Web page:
each one into the water with the popsicle stick before adding the next. You may start to
notice something a bit strange as you stir in the 5th tablespoon.
Finally – add a 6th tablespoon of cornstarch.
Try stirring the mixture extremely slowly and then try stirring it faster. Describe what
you observe.
Try pulling the popsicle stick out of the mixture very slowly and then try pulling it out
quickly. Describe what you observe.
Try using your finger instead of the popsicle stick and describe how it feels.
Is this mixture a liquid or a solid? Justify your answer.
Experiment 4: The size of atoms & molecules
 Long skinny balloons
 Liquid Nitrogen
 Some thinking
Start by blowing up one of the long skinny balloons.
Next, you need to estimate how many atoms are in the balloon. Your
instructor will show the whole class how to do this on the blackboard – it’s
actually pretty simple. Write that number in box A and make any notes you
want to keep to remind you how you arrived at that number in the space
Dip the balloon in Liquid Nitrogen until most of the gas in the balloon
has liquefied and can be seen sloshing around in the bottom of the
balloon. Estimate how many tablespoons of liquid the gas turned into.
Write that number in box B.
A tablespoon is the same volume as about 15 cubic centimeters. Use this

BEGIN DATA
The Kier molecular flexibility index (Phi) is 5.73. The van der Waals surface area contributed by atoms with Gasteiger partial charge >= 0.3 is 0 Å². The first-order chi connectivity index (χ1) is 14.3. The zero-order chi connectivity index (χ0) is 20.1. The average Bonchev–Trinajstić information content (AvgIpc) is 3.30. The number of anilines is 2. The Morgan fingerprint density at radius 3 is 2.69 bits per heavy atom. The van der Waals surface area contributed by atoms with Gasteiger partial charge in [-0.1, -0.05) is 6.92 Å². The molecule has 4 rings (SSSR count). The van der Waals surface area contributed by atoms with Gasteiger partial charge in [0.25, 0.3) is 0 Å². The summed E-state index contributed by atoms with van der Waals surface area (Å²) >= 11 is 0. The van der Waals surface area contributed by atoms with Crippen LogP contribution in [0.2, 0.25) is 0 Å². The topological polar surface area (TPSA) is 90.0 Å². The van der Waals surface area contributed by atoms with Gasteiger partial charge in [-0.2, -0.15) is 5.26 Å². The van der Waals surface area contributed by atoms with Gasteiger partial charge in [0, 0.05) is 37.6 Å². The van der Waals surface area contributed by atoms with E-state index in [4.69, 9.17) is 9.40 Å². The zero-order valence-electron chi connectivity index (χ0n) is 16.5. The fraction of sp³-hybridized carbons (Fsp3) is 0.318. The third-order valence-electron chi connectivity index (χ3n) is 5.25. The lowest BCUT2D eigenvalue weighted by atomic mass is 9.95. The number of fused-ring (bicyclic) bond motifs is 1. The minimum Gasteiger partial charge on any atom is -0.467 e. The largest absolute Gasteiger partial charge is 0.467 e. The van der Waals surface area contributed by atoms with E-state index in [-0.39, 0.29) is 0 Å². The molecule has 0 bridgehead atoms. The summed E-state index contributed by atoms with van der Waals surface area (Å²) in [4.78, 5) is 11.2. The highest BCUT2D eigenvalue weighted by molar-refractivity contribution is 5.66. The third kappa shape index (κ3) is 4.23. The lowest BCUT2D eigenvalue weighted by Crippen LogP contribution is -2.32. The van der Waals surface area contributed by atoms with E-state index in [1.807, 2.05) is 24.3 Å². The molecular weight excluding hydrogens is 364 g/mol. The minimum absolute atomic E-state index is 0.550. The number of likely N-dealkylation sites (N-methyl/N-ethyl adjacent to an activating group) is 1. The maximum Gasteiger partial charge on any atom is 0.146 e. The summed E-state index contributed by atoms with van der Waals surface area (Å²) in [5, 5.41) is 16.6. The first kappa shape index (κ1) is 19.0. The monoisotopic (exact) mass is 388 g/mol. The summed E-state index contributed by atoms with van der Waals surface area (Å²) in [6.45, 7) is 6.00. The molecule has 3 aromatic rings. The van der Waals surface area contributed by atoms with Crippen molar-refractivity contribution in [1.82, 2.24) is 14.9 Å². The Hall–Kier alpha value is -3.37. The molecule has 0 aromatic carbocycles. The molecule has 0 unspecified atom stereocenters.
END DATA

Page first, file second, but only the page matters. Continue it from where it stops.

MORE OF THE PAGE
fact to figure out about how many cubic centimeters of liquid you have.
Now figure out how many atoms are in a cubic centimeter of liquid. You
can do this by dividing the number atoms (box A) by the number of cubic
centimeters (box C). Write the answer in box D.
Imagine each atom as a little ball and that
these balls are all arranged in a neat cube as
shown. If we fit 10 balls along the length and
10 atoms along the height and 10 atoms along
the width of a cube then the total number of
atoms in the cube is 10x10x10 which is 1,000.
If instead there is some unknown number N
along each edge of the cube then the total
number is simply NxNxN = N3.
In our case we know the total number of
atoms (box D) so we can solve for N. N is just
the cube root of the total number of atoms in
the cube.
Your TA has a calculator and will help you figure out N.
Write this number in box E.
Since the “cube” we are talking about is a cubic centimeter, the number in box E is
simply just the number of atoms that you could lay end to end in 1 centimeter.
Use this fact to figure out the width, in centimeters, of each atom
(in other words, divide 1 centimeter by the number in box E):
Size of an atom (cm):
Congratulations! You just estimated the size of an atom.
As a class discuss the approximations and assumptions you
made along the and why this was OK.

Atoms and the States of Matter Lab 2